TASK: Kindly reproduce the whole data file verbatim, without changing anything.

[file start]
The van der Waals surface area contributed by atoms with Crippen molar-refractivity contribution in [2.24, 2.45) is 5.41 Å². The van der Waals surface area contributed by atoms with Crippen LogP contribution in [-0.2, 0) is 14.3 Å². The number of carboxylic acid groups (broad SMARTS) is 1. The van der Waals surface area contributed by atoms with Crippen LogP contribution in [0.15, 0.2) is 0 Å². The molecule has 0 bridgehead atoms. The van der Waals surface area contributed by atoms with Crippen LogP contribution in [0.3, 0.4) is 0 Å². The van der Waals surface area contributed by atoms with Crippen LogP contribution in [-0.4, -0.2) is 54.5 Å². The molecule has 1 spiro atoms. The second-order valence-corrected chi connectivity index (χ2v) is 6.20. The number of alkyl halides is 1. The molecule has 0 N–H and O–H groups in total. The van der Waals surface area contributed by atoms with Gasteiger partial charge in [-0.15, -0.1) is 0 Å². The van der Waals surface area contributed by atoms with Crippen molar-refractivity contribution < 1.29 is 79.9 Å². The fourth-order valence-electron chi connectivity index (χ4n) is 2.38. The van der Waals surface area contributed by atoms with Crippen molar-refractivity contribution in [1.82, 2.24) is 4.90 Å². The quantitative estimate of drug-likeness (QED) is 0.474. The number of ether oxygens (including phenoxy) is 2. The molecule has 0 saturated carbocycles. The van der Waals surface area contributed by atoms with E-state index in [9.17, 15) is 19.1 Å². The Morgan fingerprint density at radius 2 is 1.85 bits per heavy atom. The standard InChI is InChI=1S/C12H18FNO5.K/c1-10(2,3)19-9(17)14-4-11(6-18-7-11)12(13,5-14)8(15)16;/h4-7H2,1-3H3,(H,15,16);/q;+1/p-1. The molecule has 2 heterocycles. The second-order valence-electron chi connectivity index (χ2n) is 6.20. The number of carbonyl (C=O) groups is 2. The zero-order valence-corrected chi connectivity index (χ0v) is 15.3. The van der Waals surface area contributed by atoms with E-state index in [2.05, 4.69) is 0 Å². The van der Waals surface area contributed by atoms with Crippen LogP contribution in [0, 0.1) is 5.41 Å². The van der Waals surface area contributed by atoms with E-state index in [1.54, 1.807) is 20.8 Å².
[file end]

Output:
The van der Waals surface area contributed by atoms with Crippen molar-refractivity contribution in [2.24, 2.45) is 5.41 Å². The van der Waals surface area contributed by atoms with Crippen LogP contribution in [-0.2, 0) is 14.3 Å². The number of carboxylic acid groups (broad SMARTS) is 1. The van der Waals surface area contributed by atoms with Crippen LogP contribution in [0.15, 0.2) is 0 Å². The molecule has 0 bridgehead atoms. The van der Waals surface area contributed by atoms with Crippen LogP contribution in [0.3, 0.4) is 0 Å². The van der Waals surface area contributed by atoms with Crippen LogP contribution in [-0.4, -0.2) is 54.5 Å². The molecule has 1 spiro atoms. The second-order valence-corrected chi connectivity index (χ2v) is 6.20. The number of alkyl halides is 1. The molecule has 0 N–H and O–H groups in total. The van der Waals surface area contributed by atoms with Gasteiger partial charge in [-0.15, -0.1) is 0 Å². The van der Waals surface area contributed by atoms with Crippen molar-refractivity contribution < 1.29 is 79.9 Å². The fourth-order valence-electron chi connectivity index (χ4n) is 2.38. The van der Waals surface area contributed by atoms with Crippen molar-refractivity contribution in [1.82, 2.24) is 4.90 Å². The quantitative estimate of drug-likeness (QED) is 0.474. The number of ether oxygens (including phenoxy) is 2. The molecule has 0 saturated carbocycles. The van der Waals surface area contributed by atoms with E-state index in [9.17, 15) is 19.1 Å². The Morgan fingerprint density at radius 2 is 1.85 bits per heavy atom. The standard InChI is InChI=1S/C12H18FNO5.K/c1-10(2,3)19-9(17)14-4-11(6-18-7-11)12(13,5-14)8(15)16;/h4-7H2,1-3H3,(H,15,16);/q;+1/p-1. The molecule has 2 heterocycles. The second-order valence-electron chi connectivity index (χ2n) is 6.20. The number of carbonyl (C=O) groups is 2. The zero-order valence-corrected chi connectivity index (χ0v) is 15.3. The van der Waals surface area contributed by atoms with E-state index in [2.05, 4.69) is 0 Å². The van der Waals surface area contributed by atoms with Crippen LogP contribution in [0, 0.1) is 5.41 Å². The van der Waals surface area contributed by atoms with E-state index in [1.54, 1.807) is 20.8 Å².